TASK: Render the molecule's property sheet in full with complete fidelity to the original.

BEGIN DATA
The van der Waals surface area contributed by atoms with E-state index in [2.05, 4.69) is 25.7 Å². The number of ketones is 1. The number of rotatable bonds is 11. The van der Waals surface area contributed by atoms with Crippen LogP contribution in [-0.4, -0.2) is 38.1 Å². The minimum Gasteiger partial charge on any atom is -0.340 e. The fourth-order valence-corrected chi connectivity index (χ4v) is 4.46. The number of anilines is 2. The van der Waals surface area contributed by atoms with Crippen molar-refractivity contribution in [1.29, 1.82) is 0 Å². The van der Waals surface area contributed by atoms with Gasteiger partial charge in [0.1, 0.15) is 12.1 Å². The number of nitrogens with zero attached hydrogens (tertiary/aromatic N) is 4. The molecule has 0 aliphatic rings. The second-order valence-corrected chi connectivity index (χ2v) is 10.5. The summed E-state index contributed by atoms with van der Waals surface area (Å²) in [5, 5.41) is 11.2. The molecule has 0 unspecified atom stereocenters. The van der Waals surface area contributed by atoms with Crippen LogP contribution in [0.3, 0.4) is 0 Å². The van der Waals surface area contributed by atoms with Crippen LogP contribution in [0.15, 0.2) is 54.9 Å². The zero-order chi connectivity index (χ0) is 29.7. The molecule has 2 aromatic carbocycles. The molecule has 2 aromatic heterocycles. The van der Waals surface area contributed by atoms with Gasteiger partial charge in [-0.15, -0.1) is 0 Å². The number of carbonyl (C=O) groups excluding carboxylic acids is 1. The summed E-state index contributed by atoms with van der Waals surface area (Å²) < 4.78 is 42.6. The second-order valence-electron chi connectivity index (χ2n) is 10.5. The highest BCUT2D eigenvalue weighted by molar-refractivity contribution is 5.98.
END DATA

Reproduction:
The van der Waals surface area contributed by atoms with E-state index in [2.05, 4.69) is 25.7 Å². The number of ketones is 1. The number of rotatable bonds is 11. The van der Waals surface area contributed by atoms with Crippen LogP contribution in [-0.4, -0.2) is 38.1 Å². The minimum Gasteiger partial charge on any atom is -0.340 e. The fourth-order valence-corrected chi connectivity index (χ4v) is 4.46. The number of anilines is 2. The van der Waals surface area contributed by atoms with Crippen molar-refractivity contribution in [1.29, 1.82) is 0 Å². The van der Waals surface area contributed by atoms with Gasteiger partial charge in [0.1, 0.15) is 12.1 Å². The number of nitrogens with zero attached hydrogens (tertiary/aromatic N) is 4. The molecule has 0 aliphatic rings. The second-order valence-corrected chi connectivity index (χ2v) is 10.5. The summed E-state index contributed by atoms with van der Waals surface area (Å²) in [5, 5.41) is 11.2. The molecule has 0 unspecified atom stereocenters. The van der Waals surface area contributed by atoms with Crippen LogP contribution in [0.3, 0.4) is 0 Å². The van der Waals surface area contributed by atoms with Crippen LogP contribution in [0.15, 0.2) is 54.9 Å². The zero-order chi connectivity index (χ0) is 29.7. The molecule has 2 aromatic carbocycles. The molecule has 2 aromatic heterocycles. The van der Waals surface area contributed by atoms with Gasteiger partial charge in [-0.15, -0.1) is 0 Å². The number of carbonyl (C=O) groups excluding carboxylic acids is 1. The summed E-state index contributed by atoms with van der Waals surface area (Å²) < 4.78 is 42.6. The second-order valence-electron chi connectivity index (χ2n) is 10.5. The highest BCUT2D eigenvalue weighted by molar-refractivity contribution is 5.98.